This is an excerpt from
a message posted in a online forum about the
necessity of getting into the fighting enivornment
as part of ones training. Written by
"Your post relies on many assumptions
-- so let's begin from a simple proposition:
that a person can *only* learn to fight skillfully
or competantly or improve their fighting skills
(like swimming) by getting in the water (by
actually swimming). WCK is an approach to fighting
(swimming). So one can only become competant
in that approach to fighting by actually using
that approach in fighting. You either accept
that or you don't. The evidence we can actually
see -- people that fight skillfully regardless
of style or lineage -- all follow that "paradigm"
(if you will) in their training. And it comports
with how human beings learn any physical skill.
If you do accept it, then all the assumptions
and the BS begin to fall to the wayside.
You talk about "good" people. How
do you determine whether someone is "good"
-- by what they can demonstrate (forms, drills,
one-steps)? Or by how they can actually use
their method in fighting? From my perspective,
if they don't fight as part of their training,
they can't be "good". To determine
skill, we need a way to measure. If you wanted
to measure your strength and how well your training
helped develop strength, you could lift and
record your pounds, then do training, and measure
again to see your progress. In any fighting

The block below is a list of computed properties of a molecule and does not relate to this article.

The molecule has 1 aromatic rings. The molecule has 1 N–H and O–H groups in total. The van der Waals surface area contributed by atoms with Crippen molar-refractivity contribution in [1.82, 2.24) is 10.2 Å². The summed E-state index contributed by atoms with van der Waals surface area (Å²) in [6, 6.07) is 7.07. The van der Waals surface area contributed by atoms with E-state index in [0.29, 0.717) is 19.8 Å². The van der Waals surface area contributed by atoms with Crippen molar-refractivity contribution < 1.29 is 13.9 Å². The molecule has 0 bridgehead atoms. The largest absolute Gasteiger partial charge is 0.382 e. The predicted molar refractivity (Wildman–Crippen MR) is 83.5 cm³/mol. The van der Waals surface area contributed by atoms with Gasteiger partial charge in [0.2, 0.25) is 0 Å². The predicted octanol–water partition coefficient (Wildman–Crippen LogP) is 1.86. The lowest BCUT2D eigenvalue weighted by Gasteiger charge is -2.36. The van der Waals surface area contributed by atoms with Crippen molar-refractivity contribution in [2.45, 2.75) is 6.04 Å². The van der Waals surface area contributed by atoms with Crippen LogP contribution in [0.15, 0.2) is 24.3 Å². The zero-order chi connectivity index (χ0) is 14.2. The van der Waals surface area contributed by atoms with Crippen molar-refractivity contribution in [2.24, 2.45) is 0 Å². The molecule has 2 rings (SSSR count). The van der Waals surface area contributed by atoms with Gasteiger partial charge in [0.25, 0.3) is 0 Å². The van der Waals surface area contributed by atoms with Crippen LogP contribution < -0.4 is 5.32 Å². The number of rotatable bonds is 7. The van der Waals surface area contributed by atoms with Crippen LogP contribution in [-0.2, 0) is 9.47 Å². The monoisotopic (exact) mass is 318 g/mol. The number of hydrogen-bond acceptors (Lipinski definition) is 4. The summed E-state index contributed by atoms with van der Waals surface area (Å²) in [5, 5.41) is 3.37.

art, we want to measure performance as well
so that we can see how we are progressing and
tweak our training. But what do we measure?
We measure what it is, the performance, we are
trying to do -- fight; we measure our performance
Chi sao (and the touching hands stuff) is a
drill, sort of like "point sparring"
-- which as a drill, has certain advantages,
but also certain drawbacks in terms of developing
fighting skills. Many things "work"
in point sparring that will get you killed in
a genuine fighting environment; the same with
chi sao. By actually fighting, one can determine
what those are, and then remove them from their
point sparring to get greater benefit from the
drill. Same with chi sao. Or, they can never
fight but continue to "refine" and
"refine" their point sparring skills
-- what they would call "improving"
-- and become great point sparrers without ever
realizing that in so doing they are actually
moving further and further away from developing
good fighting skills (their "refinement"
of point sparring tactics and tools are actually
make them a worse fighter!). Same with chi sao.
Moreoever, when one actually fights and compares
that to point sparring or chi sao, they'll see
that those methods of training really didn't
develop attributes like timing, sensitivity,
awareness, etc. for a fighting enfvironment
(as they are intensity-dependent). The point
sparring and chi sao are useful as drills, but
nothing more. They aren't indicative of fighting
skill and can't be used as a measure.
Form and function (application) are not two
different things, they are the same thing. By
making it work, whatever it is, we learn the
"proper" form for ourselves (as individuals).
And if it doesn't work, our form is bad.
Whether folks have trained a certain way for
1000 years is irrelevant, even if true. But
tell me, where are all the tremendous "kung
fu" fighters that this way of training
has produced? Don't give me stories or legends.
And so what if they have done it that way for
1000 years -- does that make it good? Or efficient?
Or effective? Let's say that it has produced
a *few* highly skilled people, a small percentage
of folks that practice the art -- perhaps they
were just "exceptional" in the first
place. The important question is whether it
works for you. Has it? There is only one way
to know -- by testing it. What we do know is
that the "paradigm" I'm putting forward
has, and continues to, produce good fighters